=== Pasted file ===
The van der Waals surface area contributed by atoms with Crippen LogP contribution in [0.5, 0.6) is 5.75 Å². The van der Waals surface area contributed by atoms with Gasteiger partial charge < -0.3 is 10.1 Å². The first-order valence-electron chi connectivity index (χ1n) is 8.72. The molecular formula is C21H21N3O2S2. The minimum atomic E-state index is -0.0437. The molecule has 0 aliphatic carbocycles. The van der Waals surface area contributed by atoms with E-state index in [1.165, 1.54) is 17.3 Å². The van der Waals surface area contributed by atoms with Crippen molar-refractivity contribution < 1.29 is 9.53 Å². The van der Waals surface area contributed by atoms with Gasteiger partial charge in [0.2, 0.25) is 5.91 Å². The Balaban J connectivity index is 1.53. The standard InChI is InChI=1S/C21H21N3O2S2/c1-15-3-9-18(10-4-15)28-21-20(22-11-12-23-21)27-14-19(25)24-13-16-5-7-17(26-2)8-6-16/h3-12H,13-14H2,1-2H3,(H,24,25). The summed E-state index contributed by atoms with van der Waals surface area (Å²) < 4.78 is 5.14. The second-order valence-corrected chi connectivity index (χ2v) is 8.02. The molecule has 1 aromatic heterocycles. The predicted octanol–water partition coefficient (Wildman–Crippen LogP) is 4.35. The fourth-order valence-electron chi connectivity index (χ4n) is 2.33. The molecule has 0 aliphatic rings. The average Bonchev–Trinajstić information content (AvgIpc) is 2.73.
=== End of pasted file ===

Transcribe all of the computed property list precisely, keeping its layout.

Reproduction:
The van der Waals surface area contributed by atoms with Crippen LogP contribution in [0.5, 0.6) is 5.75 Å². The van der Waals surface area contributed by atoms with Gasteiger partial charge < -0.3 is 10.1 Å². The first-order valence-electron chi connectivity index (χ1n) is 8.72. The molecular formula is C21H21N3O2S2. The minimum atomic E-state index is -0.0437. The molecule has 0 aliphatic carbocycles. The van der Waals surface area contributed by atoms with E-state index in [1.165, 1.54) is 17.3 Å². The van der Waals surface area contributed by atoms with Crippen molar-refractivity contribution < 1.29 is 9.53 Å². The van der Waals surface area contributed by atoms with Gasteiger partial charge in [0.2, 0.25) is 5.91 Å². The Balaban J connectivity index is 1.53. The standard InChI is InChI=1S/C21H21N3O2S2/c1-15-3-9-18(10-4-15)28-21-20(22-11-12-23-21)27-14-19(25)24-13-16-5-7-17(26-2)8-6-16/h3-12H,13-14H2,1-2H3,(H,24,25). The summed E-state index contributed by atoms with van der Waals surface area (Å²) < 4.78 is 5.14. The second-order valence-corrected chi connectivity index (χ2v) is 8.02. The molecule has 1 aromatic heterocycles. The predicted octanol–water partition coefficient (Wildman–Crippen LogP) is 4.35. The fourth-order valence-electron chi connectivity index (χ4n) is 2.33. The molecule has 0 aliphatic rings. The average Bonchev–Trinajstić information content (AvgIpc) is 2.73.